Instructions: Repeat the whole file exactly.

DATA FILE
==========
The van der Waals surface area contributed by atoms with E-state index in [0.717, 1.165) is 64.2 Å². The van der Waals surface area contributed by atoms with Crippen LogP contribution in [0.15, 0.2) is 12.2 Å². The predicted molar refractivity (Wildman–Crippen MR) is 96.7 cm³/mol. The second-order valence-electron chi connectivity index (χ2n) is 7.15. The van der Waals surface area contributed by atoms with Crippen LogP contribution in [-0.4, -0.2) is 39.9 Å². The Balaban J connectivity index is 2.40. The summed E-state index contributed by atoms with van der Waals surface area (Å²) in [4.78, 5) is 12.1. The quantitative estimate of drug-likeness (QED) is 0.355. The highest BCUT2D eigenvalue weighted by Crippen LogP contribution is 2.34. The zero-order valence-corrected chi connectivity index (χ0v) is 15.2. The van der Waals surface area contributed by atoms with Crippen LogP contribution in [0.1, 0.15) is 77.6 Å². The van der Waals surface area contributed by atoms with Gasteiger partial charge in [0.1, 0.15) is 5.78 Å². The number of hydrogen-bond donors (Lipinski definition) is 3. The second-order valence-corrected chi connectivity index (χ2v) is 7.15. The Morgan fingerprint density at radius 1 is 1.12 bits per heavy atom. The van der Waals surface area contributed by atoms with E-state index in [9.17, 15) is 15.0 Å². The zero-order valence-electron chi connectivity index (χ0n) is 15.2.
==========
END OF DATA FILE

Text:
The van der Waals surface area contributed by atoms with E-state index in [0.717, 1.165) is 64.2 Å². The van der Waals surface area contributed by atoms with Crippen LogP contribution in [0.15, 0.2) is 12.2 Å². The predicted molar refractivity (Wildman–Crippen MR) is 96.7 cm³/mol. The second-order valence-electron chi connectivity index (χ2n) is 7.15. The van der Waals surface area contributed by atoms with Crippen LogP contribution in [-0.4, -0.2) is 39.9 Å². The Balaban J connectivity index is 2.40. The summed E-state index contributed by atoms with van der Waals surface area (Å²) in [4.78, 5) is 12.1. The quantitative estimate of drug-likeness (QED) is 0.355. The highest BCUT2D eigenvalue weighted by Crippen LogP contribution is 2.34. The zero-order valence-corrected chi connectivity index (χ0v) is 15.2. The van der Waals surface area contributed by atoms with Crippen LogP contribution in [0.1, 0.15) is 77.6 Å². The van der Waals surface area contributed by atoms with Gasteiger partial charge in [0.1, 0.15) is 5.78 Å². The number of hydrogen-bond donors (Lipinski definition) is 3. The second-order valence-corrected chi connectivity index (χ2v) is 7.15. The Morgan fingerprint density at radius 1 is 1.12 bits per heavy atom. The van der Waals surface area contributed by atoms with E-state index in [9.17, 15) is 15.0 Å². The zero-order valence-electron chi connectivity index (χ0n) is 15.2.